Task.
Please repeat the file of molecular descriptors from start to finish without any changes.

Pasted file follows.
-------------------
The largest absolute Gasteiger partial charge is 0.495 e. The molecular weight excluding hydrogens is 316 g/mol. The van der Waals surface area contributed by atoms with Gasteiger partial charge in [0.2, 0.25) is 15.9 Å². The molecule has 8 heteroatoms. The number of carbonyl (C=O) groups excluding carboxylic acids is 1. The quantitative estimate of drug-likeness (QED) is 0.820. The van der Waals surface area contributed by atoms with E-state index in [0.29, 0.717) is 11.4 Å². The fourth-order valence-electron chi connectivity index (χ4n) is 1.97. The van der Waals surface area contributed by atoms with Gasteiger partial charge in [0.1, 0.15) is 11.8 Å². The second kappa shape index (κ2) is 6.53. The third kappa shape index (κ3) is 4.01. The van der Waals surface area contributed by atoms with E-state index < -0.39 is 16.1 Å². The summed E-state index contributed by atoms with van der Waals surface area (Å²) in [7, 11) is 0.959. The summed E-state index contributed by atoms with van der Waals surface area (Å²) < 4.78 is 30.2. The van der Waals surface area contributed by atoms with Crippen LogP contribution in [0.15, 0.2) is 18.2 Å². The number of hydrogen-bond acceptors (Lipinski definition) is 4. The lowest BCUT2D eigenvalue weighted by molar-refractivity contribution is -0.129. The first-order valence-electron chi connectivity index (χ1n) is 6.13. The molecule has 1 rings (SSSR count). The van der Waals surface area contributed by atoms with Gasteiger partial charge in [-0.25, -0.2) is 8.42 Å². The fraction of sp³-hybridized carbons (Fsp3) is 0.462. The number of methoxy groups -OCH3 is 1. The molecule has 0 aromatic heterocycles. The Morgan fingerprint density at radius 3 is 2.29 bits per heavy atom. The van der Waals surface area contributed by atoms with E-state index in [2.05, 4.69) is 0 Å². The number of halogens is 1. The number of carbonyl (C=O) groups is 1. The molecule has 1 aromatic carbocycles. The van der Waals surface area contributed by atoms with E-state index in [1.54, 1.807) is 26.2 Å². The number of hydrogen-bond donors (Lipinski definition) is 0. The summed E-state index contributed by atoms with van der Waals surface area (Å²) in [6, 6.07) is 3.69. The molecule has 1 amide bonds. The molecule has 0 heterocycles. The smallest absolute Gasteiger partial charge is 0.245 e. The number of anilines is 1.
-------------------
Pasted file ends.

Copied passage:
The largest absolute Gasteiger partial charge is 0.495 e. The molecular weight excluding hydrogens is 316 g/mol. The van der Waals surface area contributed by atoms with Gasteiger partial charge in [0.2, 0.25) is 15.9 Å². The molecule has 8 heteroatoms. The number of carbonyl (C=O) groups excluding carboxylic acids is 1. The quantitative estimate of drug-likeness (QED) is 0.820. The van der Waals surface area contributed by atoms with E-state index in [0.29, 0.717) is 11.4 Å². The fourth-order valence-electron chi connectivity index (χ4n) is 1.97. The van der Waals surface area contributed by atoms with Gasteiger partial charge in [0.1, 0.15) is 11.8 Å². The second kappa shape index (κ2) is 6.53. The third kappa shape index (κ3) is 4.01. The van der Waals surface area contributed by atoms with E-state index < -0.39 is 16.1 Å². The summed E-state index contributed by atoms with van der Waals surface area (Å²) in [7, 11) is 0.959. The summed E-state index contributed by atoms with van der Waals surface area (Å²) < 4.78 is 30.2. The van der Waals surface area contributed by atoms with Crippen LogP contribution in [0.15, 0.2) is 18.2 Å². The number of hydrogen-bond acceptors (Lipinski definition) is 4. The lowest BCUT2D eigenvalue weighted by molar-refractivity contribution is -0.129. The first-order valence-electron chi connectivity index (χ1n) is 6.13. The molecule has 1 rings (SSSR count). The van der Waals surface area contributed by atoms with Gasteiger partial charge in [-0.25, -0.2) is 8.42 Å². The fraction of sp³-hybridized carbons (Fsp3) is 0.462. The number of methoxy groups -OCH3 is 1. The molecule has 0 aromatic heterocycles. The Morgan fingerprint density at radius 3 is 2.29 bits per heavy atom. The van der Waals surface area contributed by atoms with E-state index in [2.05, 4.69) is 0 Å². The number of halogens is 1. The number of carbonyl (C=O) groups is 1. The molecule has 1 aromatic carbocycles. The van der Waals surface area contributed by atoms with E-state index in [1.54, 1.807) is 26.2 Å². The number of hydrogen-bond donors (Lipinski definition) is 0. The summed E-state index contributed by atoms with van der Waals surface area (Å²) in [6, 6.07) is 3.69. The molecule has 1 amide bonds. The molecule has 0 heterocycles. The smallest absolute Gasteiger partial charge is 0.245 e. The number of anilines is 1.